Tuesday, March 31, 2009

NC Attorney General Asks for Federal Control

Who does Roy Cooper work for?

The Attorney General for North Carolina filed an amicus brief in a Supreme Court case encouraging the federal government to continue to have control over North Carolina state elections.

The case challenges the 1965 Voting Rights Act, which gives the US Justice Department total control over elections in states that have "historically suppressed minority votes." So why would Cooper, a state elected official, beg the US Supreme Court to put the federal government in charge of him?

These days, it seems North Carolina voters have more to fear from state elected officials like Cooper than the federal government. Earlier this month, the Supreme Court said the state could no longer rely on the Voting Rights Act to force the election of minority candidates. Hopefully, the Court will continue this trend and put North Carolina elections back in the hands of North Carolina voters.

Saturday, March 21, 2009

Lottery Corruption Spreads to Supreme Court

Despite being passed in violation of the General Assembly's own rules and all standards of professional ethics, the North Carolina "education" lottery is here to stay.

The NC Supreme Court deadlocked in a 3-3 tie, which means that the lottery survives. Unfortunately for people who support good government and accountability, we will never know which Justices voted which way. Like everything else related to the lottery's creation, this becomes just another backroom deal that the public can know nothing about.

State Sen. Tony Rand says he's "delighted" that this "goes into the win column" in favor of the corrupt General Assembly. "To think that the taxpayers of North Carolina might be deprived that significant amount of money at a time when the state is facing unprecedented fiscal problems was a frightening thought to me." Tony, where is the money coming from if not from the taxpayers of North Carolina?

Wednesday, February 25, 2009

Bring Back Jesse Helms

Lots of people are missing former US Senator Jesse Helms these days. In a letter to the editor of the American Spectator, former Republican White House aide Joseph P. Duggan says conservatives need to ask themselves, "What Would Jesse Do?" While the mainstream media are sure to criticize Republicans if they fail to jump on the Obama bandwagon, Duggan reminds us that the former Senator from North Carolina was politically rewarded for acting as a roadblock:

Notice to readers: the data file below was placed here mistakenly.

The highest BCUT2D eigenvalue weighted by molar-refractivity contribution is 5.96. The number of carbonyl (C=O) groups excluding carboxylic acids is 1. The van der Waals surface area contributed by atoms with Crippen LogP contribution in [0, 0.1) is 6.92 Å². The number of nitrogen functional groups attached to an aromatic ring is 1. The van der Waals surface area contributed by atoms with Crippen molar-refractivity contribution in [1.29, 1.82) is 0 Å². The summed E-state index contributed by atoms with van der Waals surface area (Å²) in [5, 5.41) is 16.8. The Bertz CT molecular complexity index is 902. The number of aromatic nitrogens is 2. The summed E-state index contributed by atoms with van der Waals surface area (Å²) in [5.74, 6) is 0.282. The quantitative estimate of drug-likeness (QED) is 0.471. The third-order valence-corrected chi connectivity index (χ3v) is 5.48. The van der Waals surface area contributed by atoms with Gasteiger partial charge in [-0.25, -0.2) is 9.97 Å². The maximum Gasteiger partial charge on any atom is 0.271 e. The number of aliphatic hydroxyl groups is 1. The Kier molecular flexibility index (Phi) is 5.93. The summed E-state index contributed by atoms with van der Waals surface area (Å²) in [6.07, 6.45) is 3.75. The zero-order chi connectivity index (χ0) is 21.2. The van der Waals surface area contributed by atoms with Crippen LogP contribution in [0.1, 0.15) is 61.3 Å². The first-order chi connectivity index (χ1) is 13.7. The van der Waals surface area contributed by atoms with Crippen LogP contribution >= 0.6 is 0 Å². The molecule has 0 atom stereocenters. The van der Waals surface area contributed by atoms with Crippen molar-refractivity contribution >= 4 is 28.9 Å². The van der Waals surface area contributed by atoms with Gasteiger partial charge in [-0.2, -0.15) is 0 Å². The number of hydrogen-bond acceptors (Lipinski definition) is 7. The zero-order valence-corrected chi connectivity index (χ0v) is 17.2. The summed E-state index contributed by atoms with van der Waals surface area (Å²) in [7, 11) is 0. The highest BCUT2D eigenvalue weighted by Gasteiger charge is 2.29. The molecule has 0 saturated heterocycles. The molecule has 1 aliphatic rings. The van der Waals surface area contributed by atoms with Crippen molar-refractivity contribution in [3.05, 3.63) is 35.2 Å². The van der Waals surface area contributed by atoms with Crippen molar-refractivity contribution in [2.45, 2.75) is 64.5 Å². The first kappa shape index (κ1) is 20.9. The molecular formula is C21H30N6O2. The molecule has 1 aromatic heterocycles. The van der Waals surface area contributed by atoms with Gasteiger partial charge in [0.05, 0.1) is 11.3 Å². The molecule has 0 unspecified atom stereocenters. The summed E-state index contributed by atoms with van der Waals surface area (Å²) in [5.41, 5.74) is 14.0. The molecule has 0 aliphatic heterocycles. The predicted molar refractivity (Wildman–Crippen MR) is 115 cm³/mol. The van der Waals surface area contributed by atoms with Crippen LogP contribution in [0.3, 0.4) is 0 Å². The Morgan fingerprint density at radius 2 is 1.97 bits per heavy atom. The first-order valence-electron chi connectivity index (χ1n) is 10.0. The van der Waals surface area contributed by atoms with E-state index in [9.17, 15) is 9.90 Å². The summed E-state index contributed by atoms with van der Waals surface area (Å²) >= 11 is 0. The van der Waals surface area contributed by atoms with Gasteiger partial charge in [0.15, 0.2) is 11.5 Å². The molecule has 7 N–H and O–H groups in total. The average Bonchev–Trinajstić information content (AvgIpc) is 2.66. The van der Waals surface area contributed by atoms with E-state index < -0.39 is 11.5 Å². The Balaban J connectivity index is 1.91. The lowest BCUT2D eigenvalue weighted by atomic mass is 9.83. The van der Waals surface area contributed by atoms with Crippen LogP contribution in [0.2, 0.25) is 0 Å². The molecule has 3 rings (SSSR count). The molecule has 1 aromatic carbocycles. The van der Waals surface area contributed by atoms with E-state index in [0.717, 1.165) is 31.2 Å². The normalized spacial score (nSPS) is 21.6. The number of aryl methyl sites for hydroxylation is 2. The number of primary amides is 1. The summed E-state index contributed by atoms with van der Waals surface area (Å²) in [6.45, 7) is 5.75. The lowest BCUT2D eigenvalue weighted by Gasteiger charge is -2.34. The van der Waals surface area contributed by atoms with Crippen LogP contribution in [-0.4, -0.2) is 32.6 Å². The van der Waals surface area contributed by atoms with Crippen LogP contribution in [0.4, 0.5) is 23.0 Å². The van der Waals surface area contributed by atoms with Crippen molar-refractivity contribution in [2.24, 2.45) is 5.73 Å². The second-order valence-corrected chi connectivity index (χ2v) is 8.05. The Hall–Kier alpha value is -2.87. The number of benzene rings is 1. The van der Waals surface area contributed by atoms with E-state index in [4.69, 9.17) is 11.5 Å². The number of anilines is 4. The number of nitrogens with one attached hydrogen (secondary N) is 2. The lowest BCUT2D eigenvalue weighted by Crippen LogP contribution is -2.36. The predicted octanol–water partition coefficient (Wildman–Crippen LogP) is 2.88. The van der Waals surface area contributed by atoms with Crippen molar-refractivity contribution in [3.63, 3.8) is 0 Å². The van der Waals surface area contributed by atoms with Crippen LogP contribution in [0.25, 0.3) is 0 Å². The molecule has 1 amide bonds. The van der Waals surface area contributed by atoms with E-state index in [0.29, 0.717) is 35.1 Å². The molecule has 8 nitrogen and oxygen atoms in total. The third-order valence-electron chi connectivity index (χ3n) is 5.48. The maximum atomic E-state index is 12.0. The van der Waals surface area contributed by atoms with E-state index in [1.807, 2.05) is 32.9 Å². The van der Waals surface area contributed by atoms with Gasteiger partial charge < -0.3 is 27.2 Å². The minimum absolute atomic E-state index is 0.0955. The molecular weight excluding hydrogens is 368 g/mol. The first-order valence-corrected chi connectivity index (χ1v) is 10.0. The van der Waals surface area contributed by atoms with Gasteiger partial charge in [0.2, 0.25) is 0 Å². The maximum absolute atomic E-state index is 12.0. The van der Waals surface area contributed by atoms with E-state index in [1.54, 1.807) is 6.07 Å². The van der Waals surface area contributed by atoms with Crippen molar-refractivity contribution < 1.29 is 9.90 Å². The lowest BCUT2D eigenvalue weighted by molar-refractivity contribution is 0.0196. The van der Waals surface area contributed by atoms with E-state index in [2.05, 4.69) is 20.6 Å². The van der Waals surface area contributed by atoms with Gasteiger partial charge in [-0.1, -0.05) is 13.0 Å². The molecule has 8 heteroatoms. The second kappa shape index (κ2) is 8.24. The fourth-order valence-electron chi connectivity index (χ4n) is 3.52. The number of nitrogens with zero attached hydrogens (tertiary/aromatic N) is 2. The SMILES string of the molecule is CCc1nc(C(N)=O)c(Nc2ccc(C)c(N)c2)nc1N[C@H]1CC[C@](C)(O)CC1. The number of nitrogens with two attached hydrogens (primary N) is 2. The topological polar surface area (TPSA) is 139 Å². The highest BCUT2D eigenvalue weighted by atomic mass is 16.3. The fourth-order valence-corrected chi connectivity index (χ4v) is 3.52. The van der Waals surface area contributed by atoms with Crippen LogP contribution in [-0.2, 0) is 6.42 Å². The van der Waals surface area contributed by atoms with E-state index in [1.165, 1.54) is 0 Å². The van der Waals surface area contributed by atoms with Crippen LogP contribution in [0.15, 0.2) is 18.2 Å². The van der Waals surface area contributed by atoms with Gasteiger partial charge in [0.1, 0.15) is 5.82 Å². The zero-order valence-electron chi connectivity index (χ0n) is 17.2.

For his success using the "hold" to delay or kill legislation and objectionable nominations for ambassadorships and policy positions, Helms was known by both friend and foe as "Senator No." ... The Senate needs a new conservative champion of foreign policy realism who will, to paraphrase Bill Buckley, stand athwart extremist nominees and noxious legislation, yelling "Stop!"

Meanwhile, in the Civitas Review, Helms Center President John Dodd attempts to answer the question, "What Would Jesse Say?" Dodd makes the case that Republicans did not lose power because they failed to work with Democrats -- but rather because they were too willing to compromise conservative principles:

[Senator Helms] would point out that we have far too often strayed from our principles on key issues in order to seek more political power. This has allowed the opposition to coopt conservatives on important issues, like the need for fiscal restraint. Senator Helms would remind us that, although we should be willing to compromise our preferences, we should never be willing to compromise our principles.

Here's hoping the next generation Jesse Helms is out there right now, about to make a big splash in North Carolina politics.